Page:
All too often, Israel’s supporters kill their cause with clichés. One of the most common and problematic of these clichés is the claim that Israel’s Arab citizens have always enjoyed full and equal rights because—and here’s the clincher—they vote for and sit in Israel’s parliament, the Knesset.
As Hillel Cohen shows in Good Arabs: The Israeli Security Agencies and the Israeli Arabs, 1948-1967, my translation of which is to be published shortly, suffrage and representation do not in and of themselves guarantee a minority the rights that a democracy is supposed to grant to all its citizens.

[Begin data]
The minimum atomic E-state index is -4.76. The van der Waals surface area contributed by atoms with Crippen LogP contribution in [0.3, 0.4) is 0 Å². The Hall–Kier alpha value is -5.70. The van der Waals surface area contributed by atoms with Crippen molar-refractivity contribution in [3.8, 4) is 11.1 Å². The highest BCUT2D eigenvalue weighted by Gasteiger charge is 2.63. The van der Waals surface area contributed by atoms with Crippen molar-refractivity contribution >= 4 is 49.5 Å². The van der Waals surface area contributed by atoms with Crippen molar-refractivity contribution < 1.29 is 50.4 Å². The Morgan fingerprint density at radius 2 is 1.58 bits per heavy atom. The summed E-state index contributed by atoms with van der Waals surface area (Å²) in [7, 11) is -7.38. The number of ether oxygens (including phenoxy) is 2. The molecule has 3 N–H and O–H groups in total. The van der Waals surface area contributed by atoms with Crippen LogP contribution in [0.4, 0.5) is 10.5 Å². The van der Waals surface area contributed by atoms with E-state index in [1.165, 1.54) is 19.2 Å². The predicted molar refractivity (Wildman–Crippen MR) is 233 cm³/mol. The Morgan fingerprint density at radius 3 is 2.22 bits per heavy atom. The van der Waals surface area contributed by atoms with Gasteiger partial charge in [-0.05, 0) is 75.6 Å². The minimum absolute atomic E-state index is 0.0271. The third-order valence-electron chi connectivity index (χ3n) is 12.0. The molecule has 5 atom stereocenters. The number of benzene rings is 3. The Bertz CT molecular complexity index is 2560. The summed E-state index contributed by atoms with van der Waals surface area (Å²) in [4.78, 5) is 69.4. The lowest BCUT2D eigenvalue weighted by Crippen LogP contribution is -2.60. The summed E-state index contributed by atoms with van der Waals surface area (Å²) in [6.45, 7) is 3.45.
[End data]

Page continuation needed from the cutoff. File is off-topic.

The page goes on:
In Good Arabs, Cohen continues the study he began in his previous book, Army of Shadows (see my earlier post Good Arabs, Bad Arabs) about the complex relationship between the Zionist movement and the local Arabs in Palestine. As in that earlier work, Cohen eschews the slogans long shouted by Palestinians and Israelis, rightists and leftists. He shows how both Israeli officials and leaders of those Palestinian Arabs who became inhabitants and citizens of the Jewish state adopted a variety of strategies in reaction to real and perceived threats and opportunities.